From its earliest beginnings as a musical instrument, the Wagner tuba has always been a little controversial. Even its name has been a source of confusion for although it contains the word tuba, this instrument is in fact a kind of horn. It uses the same mouthpiece as a horn and is played by traditional horn players. Its history and development have been subject to sketchy and often incorrect analyses, as have descriptions of the instrument’s qualities.
What can be said however, is that its hybrid construction and limited repertoire often result in problems of intonation for the French horn player who doubles on the instrument, especially if they are a less than skilful player. The Wagner tuba’s tone, however, is rightly admired for its nobility and dignity, whilst its use and notation have always been a bit of a puzzle to prospective composers. The difficult issue of notational method has often led to confusion over transposition for the player. (Right: B-flat Wagner Tuba)
The Wagner tuba was conceived by Richard Wagner (1813-1883) in the summer of 1853 when he was exiled in Zurich. He was working on Das Rheingold and envisaged a quartet of instruments which he called Tuben. The opera’s Valhalla motif was initially intended for trombones but then changed to Tuben in the orchestral draft. Wagner probably had in mind the ancient Bronze age Nordic horn, or lur, when he designed the Wagner tuba. The aim was to bridge the gap in timbre between the horn and trombones, and so blend the sounds of the brass section more effectively. Being a smaller sized tuba it would also integrate the sound of the new bass tuba (created in 1835) with that of the horns. The quartet of Wagner tubas would also be able to function on their own as a choir.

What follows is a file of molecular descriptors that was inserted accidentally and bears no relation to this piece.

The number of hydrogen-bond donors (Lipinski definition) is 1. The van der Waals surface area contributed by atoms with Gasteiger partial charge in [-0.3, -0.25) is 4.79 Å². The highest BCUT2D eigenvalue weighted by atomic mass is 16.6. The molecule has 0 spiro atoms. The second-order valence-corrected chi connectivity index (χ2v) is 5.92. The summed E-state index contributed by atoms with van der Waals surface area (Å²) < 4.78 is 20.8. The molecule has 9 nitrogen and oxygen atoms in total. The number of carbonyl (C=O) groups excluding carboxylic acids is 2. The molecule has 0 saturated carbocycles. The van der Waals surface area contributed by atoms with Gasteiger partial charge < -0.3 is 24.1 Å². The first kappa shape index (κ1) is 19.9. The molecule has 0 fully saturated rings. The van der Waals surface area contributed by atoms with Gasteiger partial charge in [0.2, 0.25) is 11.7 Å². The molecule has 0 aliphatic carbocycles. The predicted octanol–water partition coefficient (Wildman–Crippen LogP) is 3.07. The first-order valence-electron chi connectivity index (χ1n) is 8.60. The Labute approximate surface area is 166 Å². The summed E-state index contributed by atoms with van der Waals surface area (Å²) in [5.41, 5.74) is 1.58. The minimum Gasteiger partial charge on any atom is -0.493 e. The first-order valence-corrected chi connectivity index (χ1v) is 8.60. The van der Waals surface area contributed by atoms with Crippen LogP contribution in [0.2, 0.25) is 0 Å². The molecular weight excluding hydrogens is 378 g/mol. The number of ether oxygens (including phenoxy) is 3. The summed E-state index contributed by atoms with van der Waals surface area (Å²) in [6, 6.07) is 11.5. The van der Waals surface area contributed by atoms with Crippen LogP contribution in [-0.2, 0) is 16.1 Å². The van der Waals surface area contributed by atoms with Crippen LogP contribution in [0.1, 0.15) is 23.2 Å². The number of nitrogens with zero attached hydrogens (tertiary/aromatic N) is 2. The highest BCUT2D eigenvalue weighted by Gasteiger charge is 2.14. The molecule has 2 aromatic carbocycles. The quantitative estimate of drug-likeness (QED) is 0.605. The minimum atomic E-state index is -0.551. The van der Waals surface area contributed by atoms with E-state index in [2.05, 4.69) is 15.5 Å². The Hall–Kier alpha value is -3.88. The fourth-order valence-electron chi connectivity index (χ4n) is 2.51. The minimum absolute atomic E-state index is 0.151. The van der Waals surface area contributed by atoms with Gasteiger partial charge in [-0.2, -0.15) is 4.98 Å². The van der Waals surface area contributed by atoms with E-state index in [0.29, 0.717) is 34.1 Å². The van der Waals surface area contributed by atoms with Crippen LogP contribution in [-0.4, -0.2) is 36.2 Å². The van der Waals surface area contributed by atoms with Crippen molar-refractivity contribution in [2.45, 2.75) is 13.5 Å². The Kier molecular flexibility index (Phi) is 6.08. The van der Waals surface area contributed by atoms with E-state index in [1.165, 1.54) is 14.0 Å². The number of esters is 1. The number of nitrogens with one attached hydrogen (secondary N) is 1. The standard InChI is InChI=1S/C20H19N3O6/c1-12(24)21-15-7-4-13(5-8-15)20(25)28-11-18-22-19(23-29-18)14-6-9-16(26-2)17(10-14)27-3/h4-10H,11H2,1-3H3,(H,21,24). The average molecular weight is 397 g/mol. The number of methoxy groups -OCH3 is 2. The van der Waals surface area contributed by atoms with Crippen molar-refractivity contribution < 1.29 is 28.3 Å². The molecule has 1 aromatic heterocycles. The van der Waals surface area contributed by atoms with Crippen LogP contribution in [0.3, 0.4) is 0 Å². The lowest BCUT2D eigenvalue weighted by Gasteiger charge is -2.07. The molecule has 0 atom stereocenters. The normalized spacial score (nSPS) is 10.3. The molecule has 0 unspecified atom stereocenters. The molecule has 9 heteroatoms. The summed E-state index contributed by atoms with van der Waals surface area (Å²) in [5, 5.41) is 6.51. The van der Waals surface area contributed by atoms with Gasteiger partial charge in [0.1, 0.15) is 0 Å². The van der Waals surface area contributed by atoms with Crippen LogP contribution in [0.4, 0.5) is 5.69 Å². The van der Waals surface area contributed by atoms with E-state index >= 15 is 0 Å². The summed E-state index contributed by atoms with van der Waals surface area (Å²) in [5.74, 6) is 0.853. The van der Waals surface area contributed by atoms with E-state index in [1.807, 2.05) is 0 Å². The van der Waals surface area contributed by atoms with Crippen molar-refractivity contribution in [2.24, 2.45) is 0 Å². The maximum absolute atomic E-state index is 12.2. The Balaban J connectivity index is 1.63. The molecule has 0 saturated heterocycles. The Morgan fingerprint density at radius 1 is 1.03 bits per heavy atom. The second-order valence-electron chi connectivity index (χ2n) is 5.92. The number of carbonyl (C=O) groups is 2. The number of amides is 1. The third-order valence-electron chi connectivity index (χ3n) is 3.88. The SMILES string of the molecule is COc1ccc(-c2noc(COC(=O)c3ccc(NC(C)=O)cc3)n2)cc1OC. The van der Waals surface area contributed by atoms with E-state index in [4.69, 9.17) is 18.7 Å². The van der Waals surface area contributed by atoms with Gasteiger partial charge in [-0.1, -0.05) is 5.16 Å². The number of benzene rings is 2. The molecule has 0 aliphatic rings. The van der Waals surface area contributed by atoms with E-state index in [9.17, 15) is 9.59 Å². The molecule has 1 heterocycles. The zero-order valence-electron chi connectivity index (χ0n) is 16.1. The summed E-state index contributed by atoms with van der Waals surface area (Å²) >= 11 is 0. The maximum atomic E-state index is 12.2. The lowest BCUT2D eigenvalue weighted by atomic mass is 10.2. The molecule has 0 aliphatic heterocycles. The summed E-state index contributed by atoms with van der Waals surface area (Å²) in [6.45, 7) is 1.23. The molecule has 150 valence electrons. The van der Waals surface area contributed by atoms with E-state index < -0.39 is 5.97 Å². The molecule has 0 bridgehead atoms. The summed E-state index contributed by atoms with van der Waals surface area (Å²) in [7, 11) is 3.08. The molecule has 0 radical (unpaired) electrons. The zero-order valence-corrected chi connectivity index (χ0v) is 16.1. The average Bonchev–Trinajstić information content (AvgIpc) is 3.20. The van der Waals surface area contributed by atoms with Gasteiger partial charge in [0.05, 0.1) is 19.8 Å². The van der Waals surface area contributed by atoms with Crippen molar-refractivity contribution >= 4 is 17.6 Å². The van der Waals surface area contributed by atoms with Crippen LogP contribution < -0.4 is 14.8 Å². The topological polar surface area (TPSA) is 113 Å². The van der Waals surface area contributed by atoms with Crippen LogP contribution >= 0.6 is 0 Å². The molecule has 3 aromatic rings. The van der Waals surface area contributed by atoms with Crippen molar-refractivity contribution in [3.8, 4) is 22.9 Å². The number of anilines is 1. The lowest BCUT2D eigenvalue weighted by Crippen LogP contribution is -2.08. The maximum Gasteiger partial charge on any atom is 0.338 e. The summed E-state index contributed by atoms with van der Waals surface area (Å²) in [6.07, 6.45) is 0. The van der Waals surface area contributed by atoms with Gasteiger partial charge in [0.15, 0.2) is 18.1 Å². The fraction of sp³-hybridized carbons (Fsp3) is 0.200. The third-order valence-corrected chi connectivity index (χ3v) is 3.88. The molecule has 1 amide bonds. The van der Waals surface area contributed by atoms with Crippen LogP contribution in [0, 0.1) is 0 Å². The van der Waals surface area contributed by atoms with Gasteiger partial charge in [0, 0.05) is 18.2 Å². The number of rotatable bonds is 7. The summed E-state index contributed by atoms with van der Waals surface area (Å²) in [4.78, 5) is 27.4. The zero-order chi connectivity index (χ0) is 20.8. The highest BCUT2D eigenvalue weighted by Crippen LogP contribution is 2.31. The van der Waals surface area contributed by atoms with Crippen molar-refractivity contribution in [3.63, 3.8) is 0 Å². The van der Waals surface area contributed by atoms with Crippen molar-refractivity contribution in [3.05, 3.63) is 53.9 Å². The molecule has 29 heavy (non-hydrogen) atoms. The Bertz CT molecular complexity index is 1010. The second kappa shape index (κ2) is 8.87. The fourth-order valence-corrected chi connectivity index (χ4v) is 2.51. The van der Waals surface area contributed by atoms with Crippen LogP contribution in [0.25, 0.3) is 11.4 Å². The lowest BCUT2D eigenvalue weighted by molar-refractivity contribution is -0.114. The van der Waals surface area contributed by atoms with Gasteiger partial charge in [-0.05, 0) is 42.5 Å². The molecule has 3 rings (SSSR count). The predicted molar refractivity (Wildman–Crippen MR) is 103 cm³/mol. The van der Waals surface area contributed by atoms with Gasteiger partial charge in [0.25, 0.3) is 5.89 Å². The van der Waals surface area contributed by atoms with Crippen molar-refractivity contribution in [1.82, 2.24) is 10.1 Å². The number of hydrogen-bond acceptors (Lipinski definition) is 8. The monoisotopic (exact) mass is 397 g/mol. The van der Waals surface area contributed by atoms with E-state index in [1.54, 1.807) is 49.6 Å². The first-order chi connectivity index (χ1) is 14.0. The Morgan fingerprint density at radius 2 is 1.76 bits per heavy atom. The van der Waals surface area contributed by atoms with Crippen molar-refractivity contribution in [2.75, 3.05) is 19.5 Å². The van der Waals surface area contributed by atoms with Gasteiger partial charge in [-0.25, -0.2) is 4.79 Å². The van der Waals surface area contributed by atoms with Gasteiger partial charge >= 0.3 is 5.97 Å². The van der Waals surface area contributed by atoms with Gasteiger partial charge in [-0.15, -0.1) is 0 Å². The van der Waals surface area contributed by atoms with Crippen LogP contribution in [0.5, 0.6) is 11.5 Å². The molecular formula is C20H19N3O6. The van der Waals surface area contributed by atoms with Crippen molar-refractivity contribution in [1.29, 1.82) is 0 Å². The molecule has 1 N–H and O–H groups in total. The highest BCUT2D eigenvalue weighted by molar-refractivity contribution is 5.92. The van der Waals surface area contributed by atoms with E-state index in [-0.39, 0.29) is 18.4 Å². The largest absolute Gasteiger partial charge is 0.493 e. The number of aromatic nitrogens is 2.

Nowadays, the Wagner Tuba is generally used as an alternate doubling instrument to the horn and played as part of a quartet, comprising a pair of tenor tubas (played by 5th and 6th horns) and a pair of bass tubas (played by 7th and 8th horns). It’s because of this doubling and quartet performance combined with the fact that there are few works written to include the instrument, that most horn players do not have a Wagner Tuba of their own. Usually, orchestras, music colleges, opera houses, etc purchase four Wagner Tubas as a set for use as and when required.